The violent protests in Ferguson last August were driven by the indelible image of an unarmed black teenager, Michael Brown, lying in the street after a white police officer, Darren Wilson, shot him dead. But the outrage in Ferguson, and the national debate that accompanied it, were also about something harder to see: racism, and the allegation that Ferguson’s largely white cops were deeply, systematically and violently prejudiced against black residents.
Now, as one of his last acts as U.S. Attorney General, Eric Holder has painted a picture of Ferguson’s entrenched racism that is clear and unmistakable. A Justice Department investigation opened after Brown’s shooting has found routine patterns and practices of racism in Ferguson, including the excessive use of force and unjustified arrests, officials said Tuesday. The findings are scathing in their detail:
The investigation also turned up bigoted emails, like one from November 2008 that reportedly said President Obama wouldn’t complete his first term as President because “what black man holds a steady job for four years.” The St. Louis Post-Dispatch reported another racist message, from May 2011, reading: “An African-American woman in New Orleans was admitted into the hospital for a pregnancy termination. Two weeks later she received a check for $5,000. She phoned the hospital to ask who it was from. The hospital said, ‘Crimestoppers.'”
The Justice Department spent 100 days in Ferguson collecting such details, and the report is an end in itself, putting an official stamp on the town’s problems that some had found easy to dismiss. But when it comes to fixing the harsh reality of racism in Ferguson, it’s not clear transparency will be enough.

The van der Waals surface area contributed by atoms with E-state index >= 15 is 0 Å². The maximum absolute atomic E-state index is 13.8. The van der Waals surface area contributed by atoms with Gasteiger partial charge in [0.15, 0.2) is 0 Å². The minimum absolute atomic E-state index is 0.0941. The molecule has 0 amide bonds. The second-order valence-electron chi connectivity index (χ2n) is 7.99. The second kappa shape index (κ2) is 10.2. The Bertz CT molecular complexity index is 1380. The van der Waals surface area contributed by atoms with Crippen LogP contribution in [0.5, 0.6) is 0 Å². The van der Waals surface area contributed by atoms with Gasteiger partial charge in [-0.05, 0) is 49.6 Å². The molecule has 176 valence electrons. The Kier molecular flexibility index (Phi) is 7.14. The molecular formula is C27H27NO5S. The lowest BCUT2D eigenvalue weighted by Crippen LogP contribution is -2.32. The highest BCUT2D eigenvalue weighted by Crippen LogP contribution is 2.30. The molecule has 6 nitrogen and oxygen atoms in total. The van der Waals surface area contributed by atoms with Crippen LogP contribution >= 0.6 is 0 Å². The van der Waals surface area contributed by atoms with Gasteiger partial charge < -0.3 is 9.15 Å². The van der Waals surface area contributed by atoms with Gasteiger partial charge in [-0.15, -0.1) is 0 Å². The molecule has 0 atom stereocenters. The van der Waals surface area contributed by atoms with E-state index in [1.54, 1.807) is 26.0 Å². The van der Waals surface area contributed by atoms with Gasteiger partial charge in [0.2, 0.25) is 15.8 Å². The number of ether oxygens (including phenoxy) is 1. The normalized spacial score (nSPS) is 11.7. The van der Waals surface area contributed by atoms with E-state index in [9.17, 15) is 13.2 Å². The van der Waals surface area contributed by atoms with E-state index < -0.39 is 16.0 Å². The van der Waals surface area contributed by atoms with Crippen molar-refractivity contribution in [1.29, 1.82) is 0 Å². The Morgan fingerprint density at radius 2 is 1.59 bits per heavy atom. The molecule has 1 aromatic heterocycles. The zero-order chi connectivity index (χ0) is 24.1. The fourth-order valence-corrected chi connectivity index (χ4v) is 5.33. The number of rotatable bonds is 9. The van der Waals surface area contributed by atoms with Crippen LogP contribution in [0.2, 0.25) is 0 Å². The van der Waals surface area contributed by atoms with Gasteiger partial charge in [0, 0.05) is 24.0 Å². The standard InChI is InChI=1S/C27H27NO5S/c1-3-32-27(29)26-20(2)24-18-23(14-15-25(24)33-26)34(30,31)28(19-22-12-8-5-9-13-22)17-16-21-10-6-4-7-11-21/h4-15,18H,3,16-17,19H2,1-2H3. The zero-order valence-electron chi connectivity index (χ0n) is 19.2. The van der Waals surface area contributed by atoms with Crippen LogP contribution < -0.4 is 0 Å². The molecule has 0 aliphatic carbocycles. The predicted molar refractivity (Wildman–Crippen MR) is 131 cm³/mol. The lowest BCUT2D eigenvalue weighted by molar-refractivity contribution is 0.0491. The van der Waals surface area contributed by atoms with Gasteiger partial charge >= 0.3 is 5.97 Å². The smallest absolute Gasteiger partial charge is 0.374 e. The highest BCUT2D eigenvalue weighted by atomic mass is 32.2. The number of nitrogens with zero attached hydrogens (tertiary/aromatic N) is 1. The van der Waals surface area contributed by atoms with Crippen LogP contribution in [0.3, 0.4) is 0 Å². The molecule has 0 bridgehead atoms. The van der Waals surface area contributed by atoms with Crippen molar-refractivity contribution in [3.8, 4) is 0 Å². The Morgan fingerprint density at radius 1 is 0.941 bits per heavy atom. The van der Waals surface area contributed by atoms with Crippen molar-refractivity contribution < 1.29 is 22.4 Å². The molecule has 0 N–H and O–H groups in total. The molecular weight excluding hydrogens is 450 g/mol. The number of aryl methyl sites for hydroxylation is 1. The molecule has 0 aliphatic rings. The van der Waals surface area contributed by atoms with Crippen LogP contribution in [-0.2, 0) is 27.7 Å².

The question now is whether the report will deliver reform in the beleaguered St. Louis suburb. The Justice Department under Holder has significantly increased the number of pattern or practice investigations, and some past settlements with police departments have led to dramatic improvements. But others say the department’s lack of enforcement powers mean reform depends on local politicians, and worry Ferguson’s leaders won’t bring change.
Under the 1994 law authorizing such “pattern or practice” investigations, the Justice Department has little enforcement power to fix the problems it finds. As a rule, it enters into contracts with the offending force, which agrees to increase transparency and data collection and to provide better training and supervision.
Police officials and their unions often resist reform, several studies have shown. The Justice Department has “very few sticks they can use,” to get past such obstacles, says Elliot Harvey Schatmeier, a lawyer at the New York City office of Kirkland & Ellis and the author of one such study.
Others say that in many cases, the attention brought by the investigations is enough. In Pittsburgh, New Jersey and Los Angeles, Justice Department investigations led to successful reforms, says Chris Stone, president of the Open Society Foundations and a criminal-justice scholar. More important, Stone says, “They’ve established a national standard for what good policing looks like.”
Holder’s Ferguson findings, Stone says, have the potential to lead to a similar blueprint for smaller, suburban police forces around the country, which have typically been hard to reform.
By the same token, though, a failure in the high-profile Ferguson case could set back the effort to reform small police departments. Holder has established with clarity the problem in Ferguson. But without local political buy-in, the town that came to symbolize 21st century police racism in America could end up symbolizing its resistance to reform too.
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